Brian Jackman travelled on board Provident with the Trinity Sailing Foundation (01803 883355; trinitysailing.org), a registered charity dedicated to supporting the personal development of disadvantaged young people through offshore sail training and conserving historic sailing vessels in its care. Its wooden trawler fleet – Provident, Leader and Golden Vanity – also offer traditional sailing holidays in the West Country, Channel Islands, Brittany and the west coast of Scotland, with prices ranging from £295 for a three-night Taster Cruise to £1,095 for a nine-night extended trip to Brittany. from green to deepest midnight blue, and the land changed also, with hardly a tree to break the windswept Cornish skyline.
The further west we travelled, the wilder the coast became, its gaunt cliffs pierced by caves and chasms, until in early evening, rolling down the silver path laid by the setting sun, a haggard headland called the Gribbin loomed ahead of us, its daymark raised like an admonishing finger to announce the imminent presence of Fowey.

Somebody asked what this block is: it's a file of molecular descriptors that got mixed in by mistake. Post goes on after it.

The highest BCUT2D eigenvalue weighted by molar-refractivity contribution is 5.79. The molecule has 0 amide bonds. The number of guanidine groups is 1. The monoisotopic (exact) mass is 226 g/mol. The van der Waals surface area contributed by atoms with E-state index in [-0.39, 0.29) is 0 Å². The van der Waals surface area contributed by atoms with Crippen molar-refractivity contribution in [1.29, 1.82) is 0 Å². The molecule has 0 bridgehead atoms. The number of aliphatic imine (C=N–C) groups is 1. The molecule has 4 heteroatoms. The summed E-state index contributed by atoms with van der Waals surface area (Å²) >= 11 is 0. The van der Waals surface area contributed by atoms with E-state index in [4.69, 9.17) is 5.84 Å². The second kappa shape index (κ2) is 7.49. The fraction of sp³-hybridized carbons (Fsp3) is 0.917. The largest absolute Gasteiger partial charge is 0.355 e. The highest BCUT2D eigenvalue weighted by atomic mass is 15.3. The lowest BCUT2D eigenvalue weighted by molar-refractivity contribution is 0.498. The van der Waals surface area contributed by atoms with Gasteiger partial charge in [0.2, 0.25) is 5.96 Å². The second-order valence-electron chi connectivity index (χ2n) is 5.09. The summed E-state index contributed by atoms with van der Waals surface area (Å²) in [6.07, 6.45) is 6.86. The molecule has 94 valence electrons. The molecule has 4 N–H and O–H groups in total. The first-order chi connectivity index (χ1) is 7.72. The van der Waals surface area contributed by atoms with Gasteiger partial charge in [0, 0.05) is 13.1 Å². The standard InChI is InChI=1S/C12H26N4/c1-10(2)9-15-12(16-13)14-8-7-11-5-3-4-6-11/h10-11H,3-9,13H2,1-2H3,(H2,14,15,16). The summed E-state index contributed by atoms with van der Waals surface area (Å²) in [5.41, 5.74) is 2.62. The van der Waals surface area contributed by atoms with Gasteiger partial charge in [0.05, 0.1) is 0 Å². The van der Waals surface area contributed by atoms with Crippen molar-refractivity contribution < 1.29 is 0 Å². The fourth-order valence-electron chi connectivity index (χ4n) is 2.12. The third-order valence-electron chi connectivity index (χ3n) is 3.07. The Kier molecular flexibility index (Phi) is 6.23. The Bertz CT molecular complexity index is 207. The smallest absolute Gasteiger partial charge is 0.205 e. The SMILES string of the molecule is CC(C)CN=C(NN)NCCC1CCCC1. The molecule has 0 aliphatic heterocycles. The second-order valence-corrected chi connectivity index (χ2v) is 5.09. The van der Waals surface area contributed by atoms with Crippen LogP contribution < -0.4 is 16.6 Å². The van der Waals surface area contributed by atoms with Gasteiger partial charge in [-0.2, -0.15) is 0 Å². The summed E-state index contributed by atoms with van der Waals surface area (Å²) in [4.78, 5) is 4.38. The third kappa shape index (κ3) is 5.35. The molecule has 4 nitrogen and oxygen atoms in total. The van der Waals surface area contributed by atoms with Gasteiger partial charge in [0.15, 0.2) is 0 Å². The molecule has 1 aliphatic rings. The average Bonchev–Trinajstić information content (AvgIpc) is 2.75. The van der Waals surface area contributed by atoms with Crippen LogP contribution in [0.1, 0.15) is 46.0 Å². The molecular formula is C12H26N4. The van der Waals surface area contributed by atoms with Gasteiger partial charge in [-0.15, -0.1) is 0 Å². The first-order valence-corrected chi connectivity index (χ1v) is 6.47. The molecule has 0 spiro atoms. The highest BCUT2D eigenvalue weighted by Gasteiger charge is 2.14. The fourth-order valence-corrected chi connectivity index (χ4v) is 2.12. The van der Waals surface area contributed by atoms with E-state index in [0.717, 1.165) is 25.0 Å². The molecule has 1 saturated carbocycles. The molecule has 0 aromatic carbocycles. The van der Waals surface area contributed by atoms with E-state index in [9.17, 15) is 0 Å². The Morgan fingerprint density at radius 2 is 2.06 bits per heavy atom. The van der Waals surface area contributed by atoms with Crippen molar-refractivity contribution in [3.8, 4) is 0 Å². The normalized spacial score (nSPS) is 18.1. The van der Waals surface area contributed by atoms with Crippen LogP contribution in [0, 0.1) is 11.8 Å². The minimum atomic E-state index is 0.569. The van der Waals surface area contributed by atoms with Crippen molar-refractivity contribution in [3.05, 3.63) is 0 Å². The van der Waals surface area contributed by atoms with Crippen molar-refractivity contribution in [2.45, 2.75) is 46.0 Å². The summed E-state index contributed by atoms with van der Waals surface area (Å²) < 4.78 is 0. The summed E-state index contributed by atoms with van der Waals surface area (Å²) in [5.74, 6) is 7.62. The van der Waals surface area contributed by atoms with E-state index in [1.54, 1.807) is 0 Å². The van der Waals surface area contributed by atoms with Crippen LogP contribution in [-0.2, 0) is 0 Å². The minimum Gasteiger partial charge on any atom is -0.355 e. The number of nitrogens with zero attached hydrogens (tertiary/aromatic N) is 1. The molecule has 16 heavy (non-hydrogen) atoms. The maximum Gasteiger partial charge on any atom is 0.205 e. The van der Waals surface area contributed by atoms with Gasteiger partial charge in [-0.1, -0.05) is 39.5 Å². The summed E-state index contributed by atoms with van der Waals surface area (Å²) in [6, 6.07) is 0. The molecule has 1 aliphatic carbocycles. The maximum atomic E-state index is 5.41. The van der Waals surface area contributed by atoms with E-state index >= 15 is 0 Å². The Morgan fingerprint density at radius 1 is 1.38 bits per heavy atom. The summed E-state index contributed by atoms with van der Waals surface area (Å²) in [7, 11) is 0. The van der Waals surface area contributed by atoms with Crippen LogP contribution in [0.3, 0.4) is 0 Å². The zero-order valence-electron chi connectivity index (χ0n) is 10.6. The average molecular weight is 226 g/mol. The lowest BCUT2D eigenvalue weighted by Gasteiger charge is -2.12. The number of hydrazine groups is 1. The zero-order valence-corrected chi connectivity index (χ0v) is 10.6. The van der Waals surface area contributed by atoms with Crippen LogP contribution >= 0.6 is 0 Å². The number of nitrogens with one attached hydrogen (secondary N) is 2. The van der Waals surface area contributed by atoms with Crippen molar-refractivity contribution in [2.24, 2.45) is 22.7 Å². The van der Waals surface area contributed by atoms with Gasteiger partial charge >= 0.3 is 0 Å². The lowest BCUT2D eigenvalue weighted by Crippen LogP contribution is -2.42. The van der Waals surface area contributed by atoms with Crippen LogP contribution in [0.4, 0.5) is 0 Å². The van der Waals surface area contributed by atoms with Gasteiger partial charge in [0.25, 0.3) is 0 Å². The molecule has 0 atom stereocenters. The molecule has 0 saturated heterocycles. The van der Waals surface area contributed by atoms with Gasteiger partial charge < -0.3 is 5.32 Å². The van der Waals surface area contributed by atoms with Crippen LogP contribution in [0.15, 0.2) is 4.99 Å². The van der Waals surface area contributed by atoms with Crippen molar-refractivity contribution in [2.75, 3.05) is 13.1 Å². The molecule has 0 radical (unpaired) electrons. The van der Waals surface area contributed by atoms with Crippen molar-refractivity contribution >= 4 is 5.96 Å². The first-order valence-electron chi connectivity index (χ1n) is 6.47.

Lulled to sleep by the sound of church bells, I woke to find the weather had changed. Fowey’s slate rooftops were lagged with mist; but by the time we left our mooring the sun had returned and the wind blew strongly from the west, whipping up white horses all around us as we beat away towards the Dodman, the highest headland on the South Cornish coast.
In late afternoon the wind abated and the sea calmed as we rolled on past St Anthony Head to drop anchor off Swanpool Beach on the outskirts of Falmouth. There we lay until our last morning, enjoying a lazy breakfast on deck before cruising into Falmouth Roads and coming to rest behind the National Maritime Museum, an appropriate berth for a doughty old relic of our seagoing history.
Only then, at the end of the voyage, did I realise what a privilege it had been to sail with such a friendly and forgiving crew. I would miss the skipper’s cheerful banter and that of Martin Hendry, the mate from Edinburgh, with his inexhaustible repertoire of sea shanties; but the real star of the show was “Provi” herself, and long after I had gone ashore for the last time I could still feel my body rocking to her easy rhythm.